Researcher Discovers New MFA-bypassing Phishing Technique Based on Microsoft WebView2

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A cybersecurity researcher discovered a new phishing technique that leverages Microsoft WebView2 applications to bypass Multi-Factor Authentication (MFA) and steal login cookies.

The researcher behind the discovery, known as mr.d0x, also published a Browser-in-the-Browser (BITB) attack technique earlier this year.

The newly discovered technique uses Microsoft Edge WebView2 applications to steal victims’ authentication cookies and log in to their accounts even if they’re MFA-protected. The attack is possible through JavaScript injection piggybacking on a built-in WebView2 function.

In the example, mr.d0x used a specially crafted WebView2 application that loaded a JavaScript keylogger injected into a legitimate Microsoft login form. The researcher also showed how the keylogger could fetch keystrokes from within the decoy application.

Retrieving a victim’s login credentials is not nearly enough nowadays, considering that MFA has slowly become standard. However, as mr.d0x showed in its Proof-of-Concept demonstration, WebView2 also boasts cookie extraction capabilities.

“WebView2 also provides built-in functionality to extract cookies,” says the researcher. “This allows an attacker to extract cookies after the user authenticates into the legitimate website.”

In this situation, attackers could simply wait until the victim authenticates into the legitimate website showcased by the malicious app and extract the authentication cookies. This eliminates the need for additional MFA-bypassing or cookie extraction tools.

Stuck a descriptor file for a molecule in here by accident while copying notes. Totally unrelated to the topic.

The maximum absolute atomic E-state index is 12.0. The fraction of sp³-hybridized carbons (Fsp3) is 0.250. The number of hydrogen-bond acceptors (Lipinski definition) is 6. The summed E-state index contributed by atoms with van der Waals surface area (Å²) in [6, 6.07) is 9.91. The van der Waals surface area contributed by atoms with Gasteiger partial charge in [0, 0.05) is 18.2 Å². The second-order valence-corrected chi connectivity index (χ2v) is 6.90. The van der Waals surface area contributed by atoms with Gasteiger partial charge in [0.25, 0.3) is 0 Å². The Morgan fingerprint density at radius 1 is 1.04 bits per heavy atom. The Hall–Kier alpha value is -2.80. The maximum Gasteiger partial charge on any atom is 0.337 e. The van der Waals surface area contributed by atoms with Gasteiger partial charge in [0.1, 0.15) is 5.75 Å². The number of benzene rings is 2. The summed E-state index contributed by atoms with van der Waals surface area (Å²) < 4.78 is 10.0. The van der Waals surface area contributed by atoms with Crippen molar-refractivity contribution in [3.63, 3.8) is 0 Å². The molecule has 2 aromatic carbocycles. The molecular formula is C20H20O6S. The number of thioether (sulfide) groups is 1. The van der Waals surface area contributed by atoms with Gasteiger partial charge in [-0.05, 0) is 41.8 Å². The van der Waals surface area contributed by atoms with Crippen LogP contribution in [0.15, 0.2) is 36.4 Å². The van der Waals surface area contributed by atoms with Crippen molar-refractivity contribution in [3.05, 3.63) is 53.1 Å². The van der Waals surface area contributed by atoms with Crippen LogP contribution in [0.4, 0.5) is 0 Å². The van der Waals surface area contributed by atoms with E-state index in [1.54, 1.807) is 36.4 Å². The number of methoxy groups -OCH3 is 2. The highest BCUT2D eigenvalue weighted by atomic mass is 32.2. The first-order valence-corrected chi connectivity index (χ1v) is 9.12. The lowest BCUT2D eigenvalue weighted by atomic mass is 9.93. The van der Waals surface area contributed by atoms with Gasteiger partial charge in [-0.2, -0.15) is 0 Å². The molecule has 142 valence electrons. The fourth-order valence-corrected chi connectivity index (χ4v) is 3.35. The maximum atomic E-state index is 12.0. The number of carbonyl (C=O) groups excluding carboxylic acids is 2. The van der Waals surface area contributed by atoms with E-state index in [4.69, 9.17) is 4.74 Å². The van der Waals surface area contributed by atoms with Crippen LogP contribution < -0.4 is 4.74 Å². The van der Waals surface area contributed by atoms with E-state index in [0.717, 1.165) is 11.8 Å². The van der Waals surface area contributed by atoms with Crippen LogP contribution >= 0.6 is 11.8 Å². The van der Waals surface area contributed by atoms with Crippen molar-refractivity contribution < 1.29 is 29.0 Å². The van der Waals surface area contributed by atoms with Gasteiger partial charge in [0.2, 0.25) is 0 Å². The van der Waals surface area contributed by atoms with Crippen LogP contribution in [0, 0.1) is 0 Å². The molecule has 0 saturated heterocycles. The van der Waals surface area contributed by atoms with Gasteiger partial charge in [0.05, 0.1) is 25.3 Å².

To make matters worse, the researcher disclosed that WebView2 can also “steal all available cookies for the current user” and that this claim “was successfully tested on Chrome.”

As vicious as this attack may seem, it still requires some social engineering. The victim must first download the malicious file, execute it, then log into their account using the keylogger-infected form within the app.

“This technique has its pros and cons,” as mr.d0x puts it. “The clear trade-off is a binary must be executed on the host machine and the user must enter the credentials into the application.”

To protect yourself against this type of attack, follow healthy cybersecurity protocols, such as:

  • Avoid downloading files from unknown sources, including websites, emails, or URLs in messages
  • Don’t open suspicious links, especially if you don’t know the sender
  • Don’t open unknown attachments, whether they’re documents or executables
  • Avoid entering your credentials into untrusted or unknown applications